Down to a Fyne art

David Har­ri­son wanted to build a lay­out that would be small and eas­ily por­ta­ble…

Model Rail (UK) - - CONTENTS - Words: Chris Gadsby Pho­tog­ra­phy: Chris Ne­vard Art­work: An­drew Mack­in­tosh

VI­TAL STATS Lay­out: ‘In­ver­cal­ley’ Size: 15ft by 2ft Gauge: ‘N’

Have you suf­fered from this? You build a lay­out, start ex­hibit­ing it, and then you see some­thing that in­spires you so much that you want to rip it up and build some­thing else? In­spi­ra­tion came to David Har­ri­son on a visit to In­ver­aray, the beau­ti­ful lit­tle town on the shore of Loch Fyne. The hand­some white build­ings stand some way away from the wa­ter’s edge – it al­most looks as though there is enough room there for a small branch line ter­mi­nus... just like one in Ian Futers’ Scot­tish Lay­out Projects book. The de­sire to give In­ver­aray a rail­way drove David to build ‘In­ver­cal­ley’ while still ex­hibit­ing his other lay­out. “Once I saw the plan for the lay­out in Ian’s book, that re­ally set me go­ing,” ad­mits David. “I adapted the lay­out slightly to in­clude a run­round loop and sid­ings, and changed the name so that, even though it was based on In­ver­aray,

I wouldn’t be tied down to the spe­cific lo­ca­tion.” The lay­out’s name was de­rived from sev­eral sources, in­clud­ing a dog he once owned called Cal­ley, and the fact that he sup­ports In­ver­ness Cale­do­nian This­tle foot­ball team. BEST LAID PLANS... De­spite the near­est rail­way to In­ver­aray be­ing the West High­land Rail­way, ‘In­ver­cal­ley’ de­picts a fic­ti­tious Cale­do­nian branch from the Cal­len­dar & Oban line. David en­vi­sioned a much smaller lay­out than he ended up with. He ex­plained: “The plan was to make a lay­out that wouldn’t need three peo­ple to load into a van. The scenic sec­tion is 15ft by 2ft, with the fid­dle­yard branch­ing off at 90º on the right-hand side to make an L-shape. This is about 4ft long, mak­ing the whole lay­out 6ft long on that side.

4 Tight curves and nar­row cut­tings are typ­i­cal of Scot­land’s rail­ways – which help cre­ate a very ef­fec­tive scenic break.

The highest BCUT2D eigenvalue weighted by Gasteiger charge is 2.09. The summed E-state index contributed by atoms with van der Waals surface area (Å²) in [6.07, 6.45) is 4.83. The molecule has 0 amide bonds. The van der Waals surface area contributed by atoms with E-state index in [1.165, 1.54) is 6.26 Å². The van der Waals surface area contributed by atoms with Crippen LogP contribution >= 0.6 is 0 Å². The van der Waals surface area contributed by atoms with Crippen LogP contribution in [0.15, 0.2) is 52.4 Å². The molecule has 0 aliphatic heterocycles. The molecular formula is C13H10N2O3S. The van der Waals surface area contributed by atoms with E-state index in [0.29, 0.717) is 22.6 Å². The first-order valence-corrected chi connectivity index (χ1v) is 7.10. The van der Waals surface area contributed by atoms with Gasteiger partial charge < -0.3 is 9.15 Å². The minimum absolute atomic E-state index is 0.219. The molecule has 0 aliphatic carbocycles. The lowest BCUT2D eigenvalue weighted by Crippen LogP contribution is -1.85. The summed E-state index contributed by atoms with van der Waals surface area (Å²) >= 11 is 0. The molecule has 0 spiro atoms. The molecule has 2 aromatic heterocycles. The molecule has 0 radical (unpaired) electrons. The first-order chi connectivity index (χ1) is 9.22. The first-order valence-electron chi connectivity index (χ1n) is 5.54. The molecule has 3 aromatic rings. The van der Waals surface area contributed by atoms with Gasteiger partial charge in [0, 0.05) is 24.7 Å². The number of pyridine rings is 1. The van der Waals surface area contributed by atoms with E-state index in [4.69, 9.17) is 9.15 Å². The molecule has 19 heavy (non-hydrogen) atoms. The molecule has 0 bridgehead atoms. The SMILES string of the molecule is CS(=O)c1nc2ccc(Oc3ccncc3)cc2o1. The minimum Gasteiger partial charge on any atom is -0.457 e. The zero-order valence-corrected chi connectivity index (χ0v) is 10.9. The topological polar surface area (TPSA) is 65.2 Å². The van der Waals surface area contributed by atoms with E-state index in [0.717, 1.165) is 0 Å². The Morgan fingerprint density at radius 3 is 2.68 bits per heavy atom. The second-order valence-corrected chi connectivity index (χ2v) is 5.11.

“The orig­i­nal lay­out was only 9ft long. Then I added another base­board in­spired by the lo­co­mo­tive shed at Kyle of Lochalsh. That brought ‘In­ver­cal­ley’ up to the length it is now.” DUAL OP­ER­A­TION ‘In­ver­cal­ley’ al­lowed David to dip his toe in the wa­ters of DCC. Trains are con­trolled by dig­i­tal, but the point mo­tor wiring uses 12V ana­logue wiring for ease of fa­mil­iar­ity. “I’d never built a DCC lay­out,” David ex­plains, “but was keen to keep up with tech­nol­ogy and wanted to give it a go. One of the best things about it is that I can have two lo­co­mo­tives on the same track and bring them up to one another. I use two Gauge­mas­ter Prodigy con­trollers, so that one op­er­a­tor can be per­form­ing ma­noeu­vres in the sid­ings while the other is run­ning the main line. “I tried sev­eral dif­fer­ent DCC con­trollers and, in the end, de­cided on the Prodigy be­cause I found it the sim­plest to use. With it be­ing an end-to-end lay­out I don’t have the lux­ury of be­ing able to leave a model run­ning round and round, so hav­ing two op­er­a­tors keeps the in­ter­est lev­els up when it’s at ex­hi­bi­tions.” The lay­out took just over two years to build. Among its most strik­ing fea­tures are the wa­ters of Loch Fyne and the large hill on the right-hand side. “The wa­ter has a base of 3mm ply­wood coated with Ar­tex, which is creamier than nor­mal plas­ter,” says David. “Once I’d pasted it on I used a small paint­brush to stip­ple it and make the waves. “The good thing with Ar­tex is that it doesn’t sink once its been ma­nip­u­lated, so the waves held. I could then paint it with acrylic paints and ap­ply a coat of var­nish ev­ery day for a week. The re­sult is ef­fec­tive and the wa­ter is quite re­flec­tive when the light is on it, adding to the re­al­ism. If mak­ing the wa­ter sounds rather straight­for­ward, the hill proved more prob­lem­atic. “The main hill is made from cor­ru­gated card­board which I shaped un­til I had the con­tours I wanted. This took a few at­tempts to get right –